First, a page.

18. In a liquid treating system. the combination of a tank; a filter; a circulating system including feedl and return passages between said tank and filter both on the same side of the filtering. velement thereof; a finely divided solid reagent in* said tank, filter and 'circulating system adapted to be suspended in and to react upon liquid undergoing Itreatment therein, a pump serving to circulate said liquid between said tank and filter at a rate sufficient to retain substantiallyall said finely divided solid in suspension; a mechanical agitator serving t0 agitate said liquid in proxlmity to the surface of said filtering element; and means serving to vreceive filtrate passing through the filtering element of said filter.

14. In a liquid treatin system, the com-v binat-ion of a tank, a fi ter, a circulating system including feed and return passages between said tank and filter, both on the sameside of the filtering element thereof; a finely divided solid reagent in said tank, filter and circulating system, adapted to be suspended in and to react upon liquid undergoin treatment therein; a pump serving to circu ate said liquid between said tank and filter at a rate sufficient to retain substantially all said finely divided solid in suspension; a mechanical agitator serving to agitate saideli uid in proximity to the surface of said fi tering element; means serving to sub'ect the liquid in said tank, filter .and circu ating' system to ressure; and means serving to receive 'fi trate passing through the filtering element of said filter.

15. Ina liquid treatin system, the combination of a tank; a fi ter; a circulating system including feed and return passages between said tank and filter, both on t-he same side of the filtering element thereof; a finely divided solid reagent mixture in said tank, filter and circulating system, adapted to be suspended in and to react upon liquid undergoing treatment therein; a pump serving to circulate said liquid between said tank and filter at la rate sufficient to retain substantially all said finely divided solid in suspension; a mechanical agitator serving to agitate said li uid in proximity to the surface of said fi tering element; means serving to receive filtrate passing through the' filtering element of said filter; and means for feeding liquid to be treated to said fiuid mixture at a rate commensurate with the off-flow of filtrate. i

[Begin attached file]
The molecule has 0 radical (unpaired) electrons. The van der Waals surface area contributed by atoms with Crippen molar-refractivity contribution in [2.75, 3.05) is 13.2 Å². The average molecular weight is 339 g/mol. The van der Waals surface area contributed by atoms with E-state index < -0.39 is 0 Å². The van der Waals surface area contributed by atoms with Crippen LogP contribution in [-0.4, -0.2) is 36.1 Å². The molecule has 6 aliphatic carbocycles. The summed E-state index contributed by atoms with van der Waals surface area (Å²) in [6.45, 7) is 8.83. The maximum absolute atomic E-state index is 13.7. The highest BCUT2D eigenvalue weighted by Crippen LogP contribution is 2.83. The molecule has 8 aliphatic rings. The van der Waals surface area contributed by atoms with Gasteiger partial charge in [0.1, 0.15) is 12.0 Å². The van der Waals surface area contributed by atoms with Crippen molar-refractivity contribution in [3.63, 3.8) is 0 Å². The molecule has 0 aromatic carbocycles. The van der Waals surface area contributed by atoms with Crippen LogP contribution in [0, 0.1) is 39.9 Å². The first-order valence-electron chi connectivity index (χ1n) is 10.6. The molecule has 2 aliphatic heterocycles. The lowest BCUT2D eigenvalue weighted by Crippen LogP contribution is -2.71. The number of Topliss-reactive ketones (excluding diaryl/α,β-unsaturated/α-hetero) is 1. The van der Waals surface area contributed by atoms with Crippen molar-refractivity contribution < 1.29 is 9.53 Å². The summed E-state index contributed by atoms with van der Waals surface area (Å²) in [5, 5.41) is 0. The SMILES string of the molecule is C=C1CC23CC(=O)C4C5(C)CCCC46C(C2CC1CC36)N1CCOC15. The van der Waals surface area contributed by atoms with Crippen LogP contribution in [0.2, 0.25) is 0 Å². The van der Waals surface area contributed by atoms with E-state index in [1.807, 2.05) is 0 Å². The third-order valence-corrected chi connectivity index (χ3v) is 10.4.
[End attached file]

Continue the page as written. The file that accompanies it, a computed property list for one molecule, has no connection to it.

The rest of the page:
16. In a liquid treatin system, the combination of a tank; a fi ter; a circulating system including feed and return passages between said tank and said filter, both on the same sideof the filtering element thereof; a finely divided solid reagent in said h tank, filter and circulating system, adapted to be suspended in and to react upon liquid undergoing treatment therein; a pump 'connected in said feed passage-and serving to circulate said liquid between said tank and filter at a rate sufficient to retain substantially all said finely divided solid in suspension; a mechanical agitator serving to agitate said liquid in proximity t0 the surface of said filtering element; a restriction serving to throttle the flow through said return passage to cause said pump to create hydrostatic pressure in said filter; and means serving to receive filtrate the ltering element of sai filter,